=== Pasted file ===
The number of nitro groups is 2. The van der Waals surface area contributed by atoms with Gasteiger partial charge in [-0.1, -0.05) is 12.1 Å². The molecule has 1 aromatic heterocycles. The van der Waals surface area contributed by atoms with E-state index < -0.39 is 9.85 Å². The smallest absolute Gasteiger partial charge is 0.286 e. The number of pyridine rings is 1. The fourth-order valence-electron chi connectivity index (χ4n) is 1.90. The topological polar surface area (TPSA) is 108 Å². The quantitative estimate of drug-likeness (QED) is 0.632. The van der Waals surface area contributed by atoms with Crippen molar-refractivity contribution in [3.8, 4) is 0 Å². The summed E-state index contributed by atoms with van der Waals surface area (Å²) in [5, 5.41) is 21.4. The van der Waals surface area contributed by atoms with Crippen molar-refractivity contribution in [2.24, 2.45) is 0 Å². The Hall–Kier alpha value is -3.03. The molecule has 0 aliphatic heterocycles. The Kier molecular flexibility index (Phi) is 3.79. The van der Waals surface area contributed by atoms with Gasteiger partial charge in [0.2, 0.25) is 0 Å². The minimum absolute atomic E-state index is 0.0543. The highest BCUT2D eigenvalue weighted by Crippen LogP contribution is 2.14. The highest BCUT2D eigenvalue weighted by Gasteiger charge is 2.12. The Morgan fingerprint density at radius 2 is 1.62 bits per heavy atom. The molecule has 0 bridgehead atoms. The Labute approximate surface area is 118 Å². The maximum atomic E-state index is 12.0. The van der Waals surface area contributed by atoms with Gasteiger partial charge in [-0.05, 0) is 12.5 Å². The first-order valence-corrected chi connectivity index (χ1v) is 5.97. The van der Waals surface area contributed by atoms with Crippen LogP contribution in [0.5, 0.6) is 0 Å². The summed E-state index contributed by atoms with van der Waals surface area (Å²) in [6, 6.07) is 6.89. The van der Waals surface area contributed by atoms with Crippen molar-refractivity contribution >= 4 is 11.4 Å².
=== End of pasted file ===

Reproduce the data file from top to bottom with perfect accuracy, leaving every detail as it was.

The number of nitro groups is 2. The van der Waals surface area contributed by atoms with Gasteiger partial charge in [-0.1, -0.05) is 12.1 Å². The molecule has 1 aromatic heterocycles. The van der Waals surface area contributed by atoms with E-state index < -0.39 is 9.85 Å². The smallest absolute Gasteiger partial charge is 0.286 e. The number of pyridine rings is 1. The fourth-order valence-electron chi connectivity index (χ4n) is 1.90. The topological polar surface area (TPSA) is 108 Å². The quantitative estimate of drug-likeness (QED) is 0.632. The van der Waals surface area contributed by atoms with Crippen molar-refractivity contribution in [3.8, 4) is 0 Å². The summed E-state index contributed by atoms with van der Waals surface area (Å²) in [5, 5.41) is 21.4. The van der Waals surface area contributed by atoms with Crippen molar-refractivity contribution in [2.24, 2.45) is 0 Å². The Hall–Kier alpha value is -3.03. The molecule has 0 aliphatic heterocycles. The Kier molecular flexibility index (Phi) is 3.79. The van der Waals surface area contributed by atoms with Gasteiger partial charge in [0.2, 0.25) is 0 Å². The minimum absolute atomic E-state index is 0.0543. The highest BCUT2D eigenvalue weighted by Crippen LogP contribution is 2.14. The highest BCUT2D eigenvalue weighted by Gasteiger charge is 2.12. The Morgan fingerprint density at radius 2 is 1.62 bits per heavy atom. The molecule has 0 bridgehead atoms. The Labute approximate surface area is 118 Å². The maximum atomic E-state index is 12.0. The van der Waals surface area contributed by atoms with Gasteiger partial charge in [-0.05, 0) is 12.5 Å². The first-order valence-corrected chi connectivity index (χ1v) is 5.97. The van der Waals surface area contributed by atoms with Crippen LogP contribution in [0.5, 0.6) is 0 Å². The summed E-state index contributed by atoms with van der Waals surface area (Å²) in [6, 6.07) is 6.89. The van der Waals surface area contributed by atoms with Crippen molar-refractivity contribution >= 4 is 11.4 Å².